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A Christian conversation on immigration

"A Christian conversation on immigration" Continued...

All sides in the debate over U.S. immigration policy involve Christians and others of largely good will, to the extent humanly possible, seeking legitimate self-interests while also professing some notion of the common good. Christians on all sides of the issue, while rightfully deploying their best rhetorical fisticuffs, should be wary of claiming certainty about God’s will or consigning their opponents to the moral outer darkness. And church leaders who are dogmatically pressing for a particular legislative political solution might more helpfully offer their members broad principles that should guide our national conversation. Those Christian principles, of course, should include compassion and forgiveness. And they should include Christianity’s understanding of the state’s divine obligation to enforce laws and protect its people.

Both sides of the immigration debate might also consider that fast-changing demographics might swell over the current political realities. In recent years, during a depressed U.S. economy, and with strong Mexican economic growth, net illegal immigration, including illegals who quit the United States for their home country, is estimated to have been about zero. A stronger future U.S. economy, or turmoil south of the border, might shift that trend. But birthrates in Mexico and Latin America, as throughout the world, are plunging. Possibly the era of mass Latin immigration is closing. Asian immigration to the United States, which often includes a cohort with more advanced education qualifying for professional jobs, now outpaces Latin immigration. Meanwhile, birthrates for Hispanics in the United States are also plunging toward the below-replacement levels of white Anglo Americans.

How will these evolving demographic and immigration trends affect immigration political debates of the future? None of us know for sure, which is all the more reason for restrained political rhetoric, demands and expectations, especially when professing to speak for the churches or in the name of the gospel.

Immigration legislation and the Bible

By M. Daniel Carroll R. (Rodas)

carroll0511.jpgImmigration reform continues to be a hotly debated and polarizing topic, within both secular and Christian circles—but talk of immigration reform within the framework of Christian faith is often shallow. We typically encounter broad appeals to a few Bible passages by both ends of the spectrum to establish the theological legitimacy of their points of view. Reform advocates cite Leviticus 19:33-34 and Matthew 25:31-46 concerning God’s desire to welcome the foreigner with compassion. Those reluctant to support reform turn to Romans 13:1-7 and stress the government’s right to set its laws and the duty of Christians to respect them. This battle of the verses will not do. It does not make for the substantive give-and-take needed for such a contentious issue.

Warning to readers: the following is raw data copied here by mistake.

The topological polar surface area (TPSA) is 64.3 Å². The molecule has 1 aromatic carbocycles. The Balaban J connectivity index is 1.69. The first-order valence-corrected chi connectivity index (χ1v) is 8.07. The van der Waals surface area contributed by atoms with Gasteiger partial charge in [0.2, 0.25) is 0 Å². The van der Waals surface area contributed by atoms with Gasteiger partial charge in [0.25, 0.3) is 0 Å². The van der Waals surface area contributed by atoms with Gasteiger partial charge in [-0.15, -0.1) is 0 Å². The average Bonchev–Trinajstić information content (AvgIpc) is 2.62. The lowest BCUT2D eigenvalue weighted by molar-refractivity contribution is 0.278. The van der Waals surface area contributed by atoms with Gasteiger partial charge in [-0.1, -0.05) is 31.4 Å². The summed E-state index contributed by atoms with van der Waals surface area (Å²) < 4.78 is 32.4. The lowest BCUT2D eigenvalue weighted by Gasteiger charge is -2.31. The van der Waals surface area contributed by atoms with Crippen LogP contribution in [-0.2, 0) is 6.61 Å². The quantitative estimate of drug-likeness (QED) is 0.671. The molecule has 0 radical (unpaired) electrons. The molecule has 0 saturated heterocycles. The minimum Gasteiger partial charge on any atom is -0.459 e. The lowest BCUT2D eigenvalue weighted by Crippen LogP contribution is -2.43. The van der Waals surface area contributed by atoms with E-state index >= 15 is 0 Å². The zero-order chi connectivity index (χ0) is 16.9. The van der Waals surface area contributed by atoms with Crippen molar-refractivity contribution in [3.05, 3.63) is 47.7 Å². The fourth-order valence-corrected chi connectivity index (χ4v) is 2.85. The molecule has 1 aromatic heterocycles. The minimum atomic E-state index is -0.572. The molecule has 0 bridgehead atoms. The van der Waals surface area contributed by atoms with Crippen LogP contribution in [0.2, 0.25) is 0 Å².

In what follows I would like to suggest three elements that should be integrated into a more useful appropriation of the Bible for the national debate. As one who supports immigration reform, what concerns me is how Christians talk about immigration.

Awareness of our theological backgrounds

To begin with, the question of the role of the Bible in regard to immigration legislation actually is part of a larger conversation about the relationship between the church and the state. Over the centuries Christians have understood this relationship in various ways. For example, Catholic social theory compels Catholic church leaders to speak directly into the public square, Lutherans work from a two-kingdom framework and the notion of the Christian vocation in society, Reformed theology emphasizes bringing everything under the lordship of Christ, and Anabaptists combine a suspicion of government with the mission of incarnating an alternative community.

Each perspective has its own way of defining what Christian social and political involvement should look like and how to use the Bible in that engagement. In my experience, the two traditions that deal most self-consciously with immigration from their theological convictions are the Roman Catholic Church (there is even a Pontifical Council for the Pastoral Care of Migrants and Itinerant People) and the Lutheran Church-Missouri Synod (a PDF of its report, Immigrants Among Us, can be downloaded). At the same time, there is a growing consensus on immigration that stretches across Christian denominations. Go online, and you will find positive statements on immigration from Southern Baptists, the Evangelical Free Church, the Evangelical Covenant Church, the Wesleyan Church, the Assemblies of God, and others. Clearly there is something about caring for the foreigner that resonates with a wide range of Christian traditions.

The church-state frameworks mentioned above all have experience working with public policy. We may not agree with some of those efforts or models, but this long history is a resource from which we can draw. The loss (or ignorance) of this rich heritage has left us without the skills we need to speak as Christians on public matters. Without that solid theological grounding, many base their view on immigration on only a few Bible passages and theological concepts. If we were to be brutally honest, that view may have been made on other grounds (such as our political ideology or our economic convictions), with the Bible brought in secondarily.

Photo of Mark Tooley by James Allen Walker for WORLD

Photo of M. Daniel Carroll R. (Rodas) courtesy of Denver Seminary


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